What sort of society do we live in?
It’s certainly not a dystopia. When you read dystopian fiction the majority of people leaving in those worlds are oblivious to the negativities of their societies; I’m pretty sure the majority of the people living in the world today (especially in my pocket of the world) know that things are far from perfect.
Working in a high school, it’s alarming to see a dramatic increase in the numbers of adolescents with depression, anxiety and suicide ideation. In a way, I’m hoping the numbers lie. I’m hoping that things are no different to when I went through high school. I was depressed (self-diagnosed) – I often felt as though I had a black hole in the space between my stomach and chest that threatened to implode my body at any given moment. I’d planned my death a number of times and admit to jealousy when my uncle and aunty had the strength to go through with it. At times, things still get pretty dark.
^ I don’t tell people this. It feels very weird to see it on the screen in front of me.
Anyway, my hope is that modern teenagers just feel more open in revealing their anguish – that the number of my current students on Risk Management plans is no different to the number of students with mental health issues in years past, it’s just our awareness that has improved.
I have these discussions a lot. Why do our kids seem less resilient? Why does stress seem to have such a big impact on today’s youth? How do we get them through it?
I’ve blogged before that I think much of this weakness stems from society’s coddling of our current crop of children. We are unwilling to expose our kids to failure to the point it seems as if we’re afraid of what it will do to them. We don’t score in junior sports, we give out certificates of participation and we modify our education system to reward students for minimal effort.
^ this is a particular gripe for me. If a student (without extenuating circumstances) only completes 75% of a task, why should I mark them as if they’d completed it all? I wouldn’t pay a tradie if he only completed 75% of a job… and if their parents had only completed 75% of ‘the deed’ then I wouldn’t even have to ask this question. Plus, for the most part, the students failing to complete work are the sort of kids who won’t be demonstrating much knowledge or ability in their planning and drafting. (I could say heaps more on this and articulate my ideas better but that’s not the focus of this particular post.)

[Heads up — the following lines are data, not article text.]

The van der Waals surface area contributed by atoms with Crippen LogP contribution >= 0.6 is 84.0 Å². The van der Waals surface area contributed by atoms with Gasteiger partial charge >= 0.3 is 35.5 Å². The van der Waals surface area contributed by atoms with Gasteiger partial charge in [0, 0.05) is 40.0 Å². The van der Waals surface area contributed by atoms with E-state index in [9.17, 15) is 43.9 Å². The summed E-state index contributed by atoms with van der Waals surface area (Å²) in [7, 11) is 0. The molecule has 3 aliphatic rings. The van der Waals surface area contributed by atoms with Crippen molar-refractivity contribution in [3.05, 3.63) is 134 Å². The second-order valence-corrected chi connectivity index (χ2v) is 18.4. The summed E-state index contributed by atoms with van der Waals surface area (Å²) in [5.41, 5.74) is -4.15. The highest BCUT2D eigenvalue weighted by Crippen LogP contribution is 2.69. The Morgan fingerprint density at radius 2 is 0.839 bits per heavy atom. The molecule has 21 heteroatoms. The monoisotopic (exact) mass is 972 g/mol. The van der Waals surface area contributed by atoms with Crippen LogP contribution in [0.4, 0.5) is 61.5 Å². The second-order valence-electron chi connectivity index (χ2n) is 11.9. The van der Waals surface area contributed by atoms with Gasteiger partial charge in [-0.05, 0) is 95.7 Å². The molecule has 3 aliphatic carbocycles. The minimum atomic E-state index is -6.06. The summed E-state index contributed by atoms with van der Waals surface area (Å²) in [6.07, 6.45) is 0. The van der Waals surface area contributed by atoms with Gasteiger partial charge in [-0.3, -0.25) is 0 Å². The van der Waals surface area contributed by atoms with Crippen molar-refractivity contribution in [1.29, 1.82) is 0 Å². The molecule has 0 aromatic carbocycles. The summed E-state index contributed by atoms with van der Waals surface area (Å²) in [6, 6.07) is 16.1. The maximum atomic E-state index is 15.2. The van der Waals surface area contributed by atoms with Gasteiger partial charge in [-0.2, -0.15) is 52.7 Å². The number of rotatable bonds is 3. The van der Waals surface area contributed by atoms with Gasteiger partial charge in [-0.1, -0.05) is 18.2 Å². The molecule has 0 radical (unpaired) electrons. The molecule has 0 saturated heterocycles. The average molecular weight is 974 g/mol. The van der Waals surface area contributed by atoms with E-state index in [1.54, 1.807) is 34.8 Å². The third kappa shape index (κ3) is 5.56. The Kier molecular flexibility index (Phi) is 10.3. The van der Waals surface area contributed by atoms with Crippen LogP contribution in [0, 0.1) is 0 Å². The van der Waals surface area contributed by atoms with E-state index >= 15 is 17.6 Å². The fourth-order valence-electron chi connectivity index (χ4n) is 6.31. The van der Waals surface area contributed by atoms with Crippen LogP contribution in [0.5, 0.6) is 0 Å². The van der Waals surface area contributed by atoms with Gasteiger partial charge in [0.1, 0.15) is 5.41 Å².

Ultimately, I think the biggest issue is our desire for immediacy. The rise of technology and the internet has made information, music and movies so much more accessible. Western societies have a love affair with fast food.
What do we want? Stuff!
When do we want it? Now!
Fad diets fail because people want immediate results. In a school context, system initiatives last for 5 years before they are replaced – hardly enough time to measure the outcomes they were targeting.
When I went through my ‘issues’ I knew it would take time. Everything did. We had dial-up internet and a random phone call would disconnect you from the web. In my house, we washed dishes by hand and chopped wood for the fire (no dishwashers or reverse cycle, ducted air-conditioners then). #firstworldproblems
Now, adolescents say they are depressed and they want medication thinking that mental anguish can be extinguished with a single pill. They say they are anxious and when a session with a psych doesn’t help their anxiety increases. Some of them say they are considering committing suicide and then… they’re gone.
My school is celebrating its 10th year this year and we’ve lost two young members of our school community (that I’m aware of) already.
There is no easy fix.
I do my best where I can. I tell ATAR kids that the exams are not the be-all, end-all. I tell them that I failed my TEE and still made it to where I wanted to be – one door closes… break a window and take it if you really want it. I try to make my classes engaging. I want my kids to want to come to English. The course content can be dull and difficult but I can help them through it if they’re there.
I tell my students when I don’t know something. I tell them when I’m down (and sometimes I tell them why). I let them know that I am human.
I make mistakes. I have regrets. I’ve upset a few people along the way and the pain of that guilt still lingers. BUT… I honestly believe that I am making a difference, that for some of these kids I am improving their quality of life.
It’s a precious thing (clichéd as that may be).
This world would be a better place if we could just love one another, if we could just live and laugh with each other.
Live, laugh, love.